Name: José María García Gordo
Position: International HR, Global Mobility, and Immigration Manager
Company: El Corte Inglés
El Corte Inglés, International HR, Global Mobility, and Immigration Manager (Spain): 2017 – Present
AIAL, Partner (Spain): 2018 – Present
IECISA, Senior HR Technician, Expatriate Management and Mobility Manager (Spain): 2011 – 2017
IECISA, Website Manager (Spain): 2009 – 2011
IECISA, Sales Manager (Spain): 2005 – 2009
Bank of America, Sales Manager (Spain): 2005 – 2005
Jazztel, Sales and Administration Manager (Spain): 2004 – 2005
Uni2, Billing Manager (Spain): 2002 – 2004
Fnac, Web Editor (Spain): 2000 – 2001
A: For me, business as usual at El Corte Inglés is to learn every day and deal with problems. Working with several countries in the course of my professional life, such as Argentina, Panama, Jamaica, Mexico, US, Costa Rica, Chile, Brazil, UK, Czech Republic and Senegal, allows me to see the real problems of our expatriates. When I was working in the sales area I learnt that the client is the most important asset of a company. Now, working in a HR Department, I am responsible for international staff and for their well-being. It’s important to keep track of our expatriates every day, find out their needs and wishes and, of course, to learn day-to-day about the law of other countries, keeping up to date with what happens in those countries, and speaking with their lawyers.
It’s very important to keep up to date with projects in those countries and to see a successful outcome, not only for the company but also for our expatriates. It’s important to work in a way that fits within the definition of what a team or business unit is tasked to perform, and that delivers on the overall business objectives of the organisation.
A: Enjoy your work, and work with colleagues as a team. It’s interesting work and very satisfying, speaking every day with your staff, looking after their well-being, listening to their problems and trying to resolve them. So too is working with ministries of foreign affairs, embassies and consulates and with official agencies, and assisting in the delivery of cross-border legal and operational services in connection with international assignments of employees. Also, being an active participant in additional global projects and initiatives, staying in touch with the head office and managers on the site in order to provide what they need, and giving due care and attention to employees faced by consultations, investigations and incidents at an international level. These things make me enjoy my work every day.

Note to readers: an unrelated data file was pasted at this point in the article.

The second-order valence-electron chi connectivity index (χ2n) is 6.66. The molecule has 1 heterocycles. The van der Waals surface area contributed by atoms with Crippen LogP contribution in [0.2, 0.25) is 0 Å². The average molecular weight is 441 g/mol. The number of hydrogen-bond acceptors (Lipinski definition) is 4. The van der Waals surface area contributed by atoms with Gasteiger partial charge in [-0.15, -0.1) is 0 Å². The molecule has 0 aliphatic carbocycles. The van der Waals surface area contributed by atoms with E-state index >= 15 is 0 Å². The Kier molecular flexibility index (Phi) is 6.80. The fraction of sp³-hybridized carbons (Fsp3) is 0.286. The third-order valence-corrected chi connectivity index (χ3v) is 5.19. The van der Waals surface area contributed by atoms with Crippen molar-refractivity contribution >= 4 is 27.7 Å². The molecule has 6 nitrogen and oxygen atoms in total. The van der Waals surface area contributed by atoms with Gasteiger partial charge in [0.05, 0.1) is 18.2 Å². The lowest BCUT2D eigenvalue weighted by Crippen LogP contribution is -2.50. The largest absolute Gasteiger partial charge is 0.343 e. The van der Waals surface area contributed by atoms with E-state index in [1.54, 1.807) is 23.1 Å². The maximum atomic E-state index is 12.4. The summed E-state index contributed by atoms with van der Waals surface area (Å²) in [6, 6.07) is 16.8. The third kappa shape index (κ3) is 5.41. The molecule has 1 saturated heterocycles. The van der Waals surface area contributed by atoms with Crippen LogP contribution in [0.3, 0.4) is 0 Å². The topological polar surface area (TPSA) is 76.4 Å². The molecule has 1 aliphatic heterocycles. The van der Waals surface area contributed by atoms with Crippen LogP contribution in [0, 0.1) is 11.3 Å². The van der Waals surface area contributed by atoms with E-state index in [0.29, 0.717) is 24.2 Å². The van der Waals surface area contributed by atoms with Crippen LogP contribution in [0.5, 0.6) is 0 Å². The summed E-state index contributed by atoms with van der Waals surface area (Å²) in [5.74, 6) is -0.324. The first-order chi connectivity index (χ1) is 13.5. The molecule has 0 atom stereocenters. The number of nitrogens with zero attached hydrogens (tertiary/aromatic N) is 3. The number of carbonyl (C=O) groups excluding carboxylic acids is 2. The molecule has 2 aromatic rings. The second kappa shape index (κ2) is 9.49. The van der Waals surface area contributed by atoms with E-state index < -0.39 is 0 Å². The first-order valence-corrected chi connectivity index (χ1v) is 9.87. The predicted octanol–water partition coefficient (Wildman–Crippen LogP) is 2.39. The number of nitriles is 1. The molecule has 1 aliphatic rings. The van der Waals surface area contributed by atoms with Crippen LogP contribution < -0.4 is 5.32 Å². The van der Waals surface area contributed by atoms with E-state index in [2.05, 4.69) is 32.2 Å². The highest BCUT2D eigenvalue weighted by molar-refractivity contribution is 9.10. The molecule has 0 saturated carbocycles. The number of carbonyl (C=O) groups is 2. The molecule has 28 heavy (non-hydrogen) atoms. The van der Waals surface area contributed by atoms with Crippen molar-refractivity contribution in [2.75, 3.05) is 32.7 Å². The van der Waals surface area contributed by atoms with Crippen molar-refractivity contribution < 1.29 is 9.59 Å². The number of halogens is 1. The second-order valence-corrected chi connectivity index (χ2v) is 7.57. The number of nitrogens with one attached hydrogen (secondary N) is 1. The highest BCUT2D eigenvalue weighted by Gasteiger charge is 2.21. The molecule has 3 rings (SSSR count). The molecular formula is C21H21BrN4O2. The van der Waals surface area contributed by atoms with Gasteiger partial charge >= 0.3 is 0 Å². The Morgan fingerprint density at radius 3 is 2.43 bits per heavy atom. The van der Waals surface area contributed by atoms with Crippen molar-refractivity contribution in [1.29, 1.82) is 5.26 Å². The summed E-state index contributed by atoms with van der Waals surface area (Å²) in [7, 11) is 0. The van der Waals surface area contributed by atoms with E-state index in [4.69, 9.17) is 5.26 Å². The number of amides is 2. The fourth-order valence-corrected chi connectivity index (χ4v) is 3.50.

It’s very important to be aware of changes. I recommend that as a lawyer and as a global mobility expert you be a member of an association of global mobility experts like AIAL in Spain. As a member of AIAL I’m updated about changes with the congress of global mobility, and there are meetings where you can express your concerns. It’s very interesting to be a member of an association. AIAL is an association of experts in international global mobility that is the key organisation in the field of global mobility. It focuses on the interests and occupations of those that participate in international mobility and are already in the legal field (labour, fiscal, migratory, social security) as much as in the field of the international management of human resources.